(Note: It’s a special ed journey… your kid doesn’t need to have Tourettes to relate!) Follow me on Twitter@AndreaFrazerWrites or on Facebook.
6 thoughts on “When Life Happens For You, Everything Changes”
In some ways, my intelligence. I think if you start to think too deeply, it only gets you in troubke
LA, what do you value most about your intelligence and how does it challenge you?
Andrea, thank you for your openness and honesty. In preaching the passage from Romans 5:1-5, I was struck by the parallels (and languaging differences) between our Christian faith and the 12 Step movement. Of course I shouldn’t be, as the founders of the 12 Step movement were men of deep faith. In talking about the roles our challenges play in our lives and how we should be proud of them, I felt like Paul was talking about how hitting our bottom can be a gift – as it causes us to FINALLY face our character defects and finiteness and begin the journey toward healing and wholeness. Grace then is that wonderful ingredient that helps us spring up from that bottom and soar to new heights.
I also loved the way you talked about the messiness of your life (which mirrors the messiness of all our lives). One of my greatest sadnesses in life is the way some have been taught to read Scripture. Some were taught that the Bible is full of stories of amazing, righteous, perfect people who never messed up. Our goal, then, should be to be amazing, righteous, and perfect people just like them.
The only problem with that is that the people in those biblical stories weren’t amazing, righteous, and perfect all the time. Moses stuttered, had anger management issues, and was prone to argue with God (i.e. the whole “pick Aaron and not me” conversation). David had a raging sense of entitlement at times that made him feel t was okay to pursue his affair with Bathsheba. Peter was an impetuous soul who tended to wilt under pressure. You name the individual, and they had elements of their lives that were every bit as messy as yours.
Which takes us to what I think the real point of their stories. The point is that our spiritual ancestors weren’t chosen because they were better than us; they were chosen because they were exactly like us. And if God can be present in them and inspire them to do amazing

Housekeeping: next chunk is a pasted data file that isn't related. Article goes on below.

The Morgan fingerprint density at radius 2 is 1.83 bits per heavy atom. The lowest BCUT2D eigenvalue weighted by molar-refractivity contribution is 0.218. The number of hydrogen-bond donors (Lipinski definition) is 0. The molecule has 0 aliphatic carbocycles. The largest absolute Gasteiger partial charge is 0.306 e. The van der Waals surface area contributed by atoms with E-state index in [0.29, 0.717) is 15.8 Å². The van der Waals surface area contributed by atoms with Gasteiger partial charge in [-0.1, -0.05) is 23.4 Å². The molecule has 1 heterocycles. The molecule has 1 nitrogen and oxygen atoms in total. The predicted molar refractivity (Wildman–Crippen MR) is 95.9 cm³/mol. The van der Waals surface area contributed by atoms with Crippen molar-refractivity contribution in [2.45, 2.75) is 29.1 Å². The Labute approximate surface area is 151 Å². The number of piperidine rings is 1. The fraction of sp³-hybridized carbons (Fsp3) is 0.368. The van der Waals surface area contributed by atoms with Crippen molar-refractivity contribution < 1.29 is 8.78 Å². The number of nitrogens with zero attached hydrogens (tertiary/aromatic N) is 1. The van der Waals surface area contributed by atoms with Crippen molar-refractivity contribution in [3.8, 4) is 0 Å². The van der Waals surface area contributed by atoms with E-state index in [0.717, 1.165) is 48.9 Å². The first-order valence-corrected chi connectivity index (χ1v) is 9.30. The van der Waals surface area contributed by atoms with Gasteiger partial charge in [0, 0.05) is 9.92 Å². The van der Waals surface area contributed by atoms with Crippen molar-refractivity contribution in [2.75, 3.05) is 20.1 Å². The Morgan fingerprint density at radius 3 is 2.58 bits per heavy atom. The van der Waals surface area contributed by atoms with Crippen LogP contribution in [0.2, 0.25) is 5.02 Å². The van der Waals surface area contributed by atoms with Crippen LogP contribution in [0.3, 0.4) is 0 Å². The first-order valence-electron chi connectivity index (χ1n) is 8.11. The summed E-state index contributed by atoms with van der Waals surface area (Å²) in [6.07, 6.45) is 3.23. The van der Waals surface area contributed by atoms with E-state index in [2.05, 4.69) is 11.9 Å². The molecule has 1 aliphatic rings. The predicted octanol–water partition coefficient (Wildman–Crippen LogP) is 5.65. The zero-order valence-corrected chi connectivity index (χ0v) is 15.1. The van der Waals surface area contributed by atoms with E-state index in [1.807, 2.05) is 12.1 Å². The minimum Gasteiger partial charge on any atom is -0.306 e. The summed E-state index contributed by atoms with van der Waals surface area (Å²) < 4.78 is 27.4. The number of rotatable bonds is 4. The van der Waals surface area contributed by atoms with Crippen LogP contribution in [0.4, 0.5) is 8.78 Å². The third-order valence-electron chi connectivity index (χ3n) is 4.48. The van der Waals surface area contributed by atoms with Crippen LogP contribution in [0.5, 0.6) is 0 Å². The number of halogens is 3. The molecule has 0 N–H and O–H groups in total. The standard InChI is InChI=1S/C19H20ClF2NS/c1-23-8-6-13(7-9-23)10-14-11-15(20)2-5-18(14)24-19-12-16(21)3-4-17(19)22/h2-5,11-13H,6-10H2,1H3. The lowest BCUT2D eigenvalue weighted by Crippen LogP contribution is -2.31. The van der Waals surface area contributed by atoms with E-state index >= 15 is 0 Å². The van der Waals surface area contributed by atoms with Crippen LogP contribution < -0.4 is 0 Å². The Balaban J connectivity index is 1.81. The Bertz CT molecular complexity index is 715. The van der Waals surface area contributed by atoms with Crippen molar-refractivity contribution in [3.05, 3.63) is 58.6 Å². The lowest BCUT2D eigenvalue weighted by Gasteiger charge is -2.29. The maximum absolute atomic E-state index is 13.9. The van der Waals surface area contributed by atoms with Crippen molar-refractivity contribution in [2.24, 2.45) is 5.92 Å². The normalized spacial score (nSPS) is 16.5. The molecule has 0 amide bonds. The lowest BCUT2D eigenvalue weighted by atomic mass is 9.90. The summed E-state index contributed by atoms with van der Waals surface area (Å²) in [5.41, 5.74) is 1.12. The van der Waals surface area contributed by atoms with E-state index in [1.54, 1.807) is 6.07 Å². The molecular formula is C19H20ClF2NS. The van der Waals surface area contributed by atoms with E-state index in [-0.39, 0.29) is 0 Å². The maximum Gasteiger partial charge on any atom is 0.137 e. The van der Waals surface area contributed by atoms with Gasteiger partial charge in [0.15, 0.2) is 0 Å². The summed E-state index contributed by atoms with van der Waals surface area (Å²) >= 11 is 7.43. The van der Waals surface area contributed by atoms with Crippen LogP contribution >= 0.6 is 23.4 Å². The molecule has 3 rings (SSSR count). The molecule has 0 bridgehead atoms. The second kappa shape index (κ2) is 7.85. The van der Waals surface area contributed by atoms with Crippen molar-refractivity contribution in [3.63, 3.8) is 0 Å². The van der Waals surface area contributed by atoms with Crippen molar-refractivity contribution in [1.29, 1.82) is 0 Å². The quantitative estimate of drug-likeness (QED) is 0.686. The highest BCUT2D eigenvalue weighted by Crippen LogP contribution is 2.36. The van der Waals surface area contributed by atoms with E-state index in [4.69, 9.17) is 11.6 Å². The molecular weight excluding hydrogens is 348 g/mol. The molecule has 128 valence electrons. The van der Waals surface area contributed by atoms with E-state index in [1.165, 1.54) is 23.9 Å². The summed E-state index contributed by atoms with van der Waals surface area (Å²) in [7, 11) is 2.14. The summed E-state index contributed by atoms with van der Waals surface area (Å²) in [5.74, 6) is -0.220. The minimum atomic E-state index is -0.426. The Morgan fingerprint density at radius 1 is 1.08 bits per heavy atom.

and righteous things, then guess what: God can do the same with us.
One last thing. As you wrestle with those wonderful, holy questions that occasionally pop up, please remember the story of Jacob and his wrestling match with the angel in Genesis 32:22-31. Jacob wasn’t ultimately punished or demoted because he had the audacity to wrestle with an expression of the Divine (though there was that whole “angel touching the socket of his hip and throwing it out” dimension of the story that reminds us wrestling does have some pain associated with it). What I carry from the story is the blessing that Jacob received – a blessing the angel said was extended “because you have struggled with God and with humans and have overcome.” That blessing empowered him – and his descendants – to go on and do great things.
Wrestle on, Andrea, wrestle on. I see your faith growing through the holy questions to which you give voice. Like Jacob, your wrestling will equip you to do amazing things!
Oh my gosh the infamous Pastor Craig commented on my blog. Let me just tell you that your comments along are so thought-provoking and I’m so grateful for you in my life. That is one thing I do not wrestle with. (Though I do like the idea of becoming a lady wrestler with a funky costume. I just need a name now. Bible Betty? Not so much LOL)
I always think that that those who can talk from the heart whilst truly listening to other’s viewpoints without being offended and/or telling them they are mistaken are the best kind of people to have conversations with.
Tracy, me, too! I just need to become one of those people!!!😂